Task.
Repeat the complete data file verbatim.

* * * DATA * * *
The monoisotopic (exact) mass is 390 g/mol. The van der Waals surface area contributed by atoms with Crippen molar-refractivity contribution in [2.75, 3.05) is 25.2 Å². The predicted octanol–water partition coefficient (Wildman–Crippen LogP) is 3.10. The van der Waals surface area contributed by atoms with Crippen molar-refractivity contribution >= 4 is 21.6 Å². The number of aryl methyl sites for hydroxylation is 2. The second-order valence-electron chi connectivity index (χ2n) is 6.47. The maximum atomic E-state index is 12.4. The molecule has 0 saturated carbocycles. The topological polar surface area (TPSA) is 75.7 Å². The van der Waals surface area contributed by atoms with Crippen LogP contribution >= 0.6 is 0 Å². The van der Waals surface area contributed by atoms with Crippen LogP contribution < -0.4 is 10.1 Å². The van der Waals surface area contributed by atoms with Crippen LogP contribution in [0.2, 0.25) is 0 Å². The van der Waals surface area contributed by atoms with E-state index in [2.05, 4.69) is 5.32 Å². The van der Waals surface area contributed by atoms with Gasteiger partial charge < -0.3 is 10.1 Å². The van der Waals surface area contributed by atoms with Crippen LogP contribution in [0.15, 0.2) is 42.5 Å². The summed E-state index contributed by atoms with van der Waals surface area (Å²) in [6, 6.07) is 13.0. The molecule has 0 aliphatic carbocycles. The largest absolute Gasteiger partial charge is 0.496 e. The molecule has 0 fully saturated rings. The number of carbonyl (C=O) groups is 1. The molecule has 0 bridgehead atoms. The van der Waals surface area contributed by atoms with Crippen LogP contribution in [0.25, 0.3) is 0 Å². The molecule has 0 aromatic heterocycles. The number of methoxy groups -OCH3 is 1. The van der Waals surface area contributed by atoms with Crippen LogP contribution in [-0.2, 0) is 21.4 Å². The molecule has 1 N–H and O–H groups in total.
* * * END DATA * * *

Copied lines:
The monoisotopic (exact) mass is 390 g/mol. The van der Waals surface area contributed by atoms with Crippen molar-refractivity contribution in [2.75, 3.05) is 25.2 Å². The predicted octanol–water partition coefficient (Wildman–Crippen LogP) is 3.10. The van der Waals surface area contributed by atoms with Crippen molar-refractivity contribution >= 4 is 21.6 Å². The number of aryl methyl sites for hydroxylation is 2. The second-order valence-electron chi connectivity index (χ2n) is 6.47. The maximum atomic E-state index is 12.4. The molecule has 0 saturated carbocycles. The topological polar surface area (TPSA) is 75.7 Å². The van der Waals surface area contributed by atoms with Crippen LogP contribution >= 0.6 is 0 Å². The van der Waals surface area contributed by atoms with Crippen LogP contribution < -0.4 is 10.1 Å². The van der Waals surface area contributed by atoms with Crippen LogP contribution in [0.2, 0.25) is 0 Å². The van der Waals surface area contributed by atoms with E-state index in [2.05, 4.69) is 5.32 Å². The van der Waals surface area contributed by atoms with Gasteiger partial charge < -0.3 is 10.1 Å². The van der Waals surface area contributed by atoms with Crippen LogP contribution in [0.15, 0.2) is 42.5 Å². The summed E-state index contributed by atoms with van der Waals surface area (Å²) in [6, 6.07) is 13.0. The molecule has 0 aliphatic carbocycles. The largest absolute Gasteiger partial charge is 0.496 e. The molecule has 0 fully saturated rings. The number of carbonyl (C=O) groups is 1. The molecule has 0 bridgehead atoms. The van der Waals surface area contributed by atoms with Crippen LogP contribution in [0.25, 0.3) is 0 Å². The molecule has 0 aromatic heterocycles. The number of methoxy groups -OCH3 is 1. The van der Waals surface area contributed by atoms with Crippen LogP contribution in [-0.2, 0) is 21.4 Å². The molecule has 1 N–H and O–H groups in total.